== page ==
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more on tea

Thi N. | | Apr 19, 2002 04:34 AM

Yeah, so after I posted a long time on trying to find tea houses, I found a list on the web, in chinese, of what seemed to be a pretty intense list of tea shops on the web. After doing a bit of research to eliminate the boba shops I vowed to visit them all. So that sort of turned into the Times article that just came out (my first! Whoppee! etc.), and because of various things I wasn't, er, permitted to post on anthing related to the article before it came out - but now that it has, I wanted to add some things that are, er, a bit too direct and impolite for, er, general publication. That I think are important. Because I've been severely obsessed for about 3 months, and I want to share the fruits of my obsessiveness.

So, tea buying:

Ten Ren sucks major ass. This was my first stop for tea, and the tea shop that most people are familiar with, and I liked the teas enough, but after visiting other shops and tasting the same varieties elsewhere, I realized that Ten Ren's teas ranged from good-ish to terrible, and all were severely overpriced. Their $120 teas were barely the quality of other places $30 teas. I still like their Ten Wu, and their Dragonwell is good enough for cheap, but largely, that stuff is rank. Their Pouchong - which, at other places, is sweet and slightly bitter and pure - tastes like rotten tobacco. Their Tung Ting - which is otherwise a very nice tea - is actually undrinkable. Ick. I've actually thrown 10 bucks worth away.

In Chinatown, right by the original Ten Ren, there is a Wing Hop Fung. Lots of teas. Big mail order service. Also *terrible*. They store their teas in *glass*. This is like storing your red wine uncorked. Sunlight destroys.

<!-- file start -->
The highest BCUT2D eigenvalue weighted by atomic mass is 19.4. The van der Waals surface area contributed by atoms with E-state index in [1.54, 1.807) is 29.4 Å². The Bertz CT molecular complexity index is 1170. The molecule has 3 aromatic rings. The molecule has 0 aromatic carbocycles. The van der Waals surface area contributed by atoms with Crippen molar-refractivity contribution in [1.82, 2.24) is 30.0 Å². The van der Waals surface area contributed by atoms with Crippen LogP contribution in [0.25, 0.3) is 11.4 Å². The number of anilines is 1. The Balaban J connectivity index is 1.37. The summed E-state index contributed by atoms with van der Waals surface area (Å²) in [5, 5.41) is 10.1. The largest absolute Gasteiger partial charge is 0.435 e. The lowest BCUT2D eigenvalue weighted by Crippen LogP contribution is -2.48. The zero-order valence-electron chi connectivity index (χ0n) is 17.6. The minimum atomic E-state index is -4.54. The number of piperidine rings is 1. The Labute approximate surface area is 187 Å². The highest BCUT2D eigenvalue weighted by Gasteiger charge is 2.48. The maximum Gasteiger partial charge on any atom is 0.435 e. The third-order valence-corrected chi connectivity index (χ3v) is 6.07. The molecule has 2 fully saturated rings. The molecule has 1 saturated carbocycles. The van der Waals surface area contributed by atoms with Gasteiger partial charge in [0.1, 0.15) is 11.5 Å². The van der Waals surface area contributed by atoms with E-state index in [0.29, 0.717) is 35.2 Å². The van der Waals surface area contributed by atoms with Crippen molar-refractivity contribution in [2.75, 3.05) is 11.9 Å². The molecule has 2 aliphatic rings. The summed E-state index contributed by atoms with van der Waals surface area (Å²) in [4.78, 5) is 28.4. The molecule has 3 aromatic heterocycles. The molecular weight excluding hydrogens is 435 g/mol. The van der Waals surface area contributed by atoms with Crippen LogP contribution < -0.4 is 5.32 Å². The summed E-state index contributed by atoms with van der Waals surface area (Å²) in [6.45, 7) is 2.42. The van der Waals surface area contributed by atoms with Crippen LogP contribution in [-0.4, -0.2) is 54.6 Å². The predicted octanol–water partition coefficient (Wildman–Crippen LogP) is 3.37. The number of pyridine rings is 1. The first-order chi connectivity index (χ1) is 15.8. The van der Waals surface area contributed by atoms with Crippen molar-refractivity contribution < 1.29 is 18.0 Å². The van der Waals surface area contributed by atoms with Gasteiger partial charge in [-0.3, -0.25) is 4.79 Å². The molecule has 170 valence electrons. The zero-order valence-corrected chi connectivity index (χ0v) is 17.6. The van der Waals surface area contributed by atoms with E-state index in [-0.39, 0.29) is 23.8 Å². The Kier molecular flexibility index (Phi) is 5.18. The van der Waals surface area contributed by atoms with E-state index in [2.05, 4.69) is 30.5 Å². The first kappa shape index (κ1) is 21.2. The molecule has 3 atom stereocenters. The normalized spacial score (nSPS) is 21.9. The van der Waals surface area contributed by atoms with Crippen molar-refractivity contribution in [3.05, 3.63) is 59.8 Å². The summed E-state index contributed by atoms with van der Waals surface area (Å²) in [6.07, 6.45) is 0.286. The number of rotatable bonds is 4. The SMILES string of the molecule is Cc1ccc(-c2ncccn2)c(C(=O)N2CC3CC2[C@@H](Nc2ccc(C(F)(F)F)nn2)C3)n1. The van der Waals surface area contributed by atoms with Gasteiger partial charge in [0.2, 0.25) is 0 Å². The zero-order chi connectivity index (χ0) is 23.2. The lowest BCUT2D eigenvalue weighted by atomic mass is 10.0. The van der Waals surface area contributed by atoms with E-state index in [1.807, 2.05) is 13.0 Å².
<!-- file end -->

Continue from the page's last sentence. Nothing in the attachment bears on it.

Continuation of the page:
Good places: Ten Li in Fountain Valley, that I have spoken of before.

Dat Sun Ginseng in Little Saigon, for the Dragonwell. Incredible Dragonwell. Christ. Paid $120 a ib for it. ($13 bucks worth has lasted two months of occasional drinking and is still going.) Completely worth it.

Chado Tea House is an interesting case. They get the most press. They are British/Indian tastes. Their Darjeelings, fer example, are the goddamn best I've ever had. I mean, beautiful, complicated, everything, challenges cabernets, wow, christ. And the black Chinese teas - especially the Keemun - which is stuff that the Chinese don't drink and make largely for export, I'm told - are excellent. But their Chinese green teas and oolongs are pretty sucky. They're picked for a kind of bland sweetness and nuttiness that brings them closer to the British/Indian tea-taste, and completely don't have the whole vegetal-bitter-green/sweet growing thing.

So, my favorite: Valley Tea and Coffee at Atlantic and Valley. Quick story. I'm buying my gaiwan at the shop. I ask the woman selling me if she knows a good tea shop. "Ask my dad," she says, and points over at the old guy wrapping up my gaiwan.

The old guy looks me up and down. Then he turns and looks at my companion - white - very suspiciously, and turns back to me.

"Try the supermarket," he says, pointing to the Ranch 99 across the mall. "They have teas."

I frown. "Ick. Those teas are terrible."

He pauses a while. "Errr, try the Ten Ren over there." He points.

I frown. "Uhh, I don't really, trust them. I don't think they know their stuff."

The girl giggles at me. The old guy nods curtly and grabs a business card and draws me a little map. "All right, go here. They have good tea."

"Is this where you get your tea?"

"No," he says, "I fly to Taiwan every year for my tea. But this place is good."

That's how I found Valley Tea.

They have absolutely kick-ass Pouchong - beautiful - and exceedingly good High Mountain Oolong for doing a gong fu service in a yi-xing pot. But beware - this is a Taiwanese place. So the Taiwanese teas are good, but the mainland-style teas are - at least the ones I've tried - iffish. Especially their Ti Guan Yin, which is crappy.

The high grades are worth it. And if you are nice to the lady, she'll go in the back and fetch the latest shipment, instead of giving you what's in the cans in the front.

Oh - last note - LA water is the death of tea.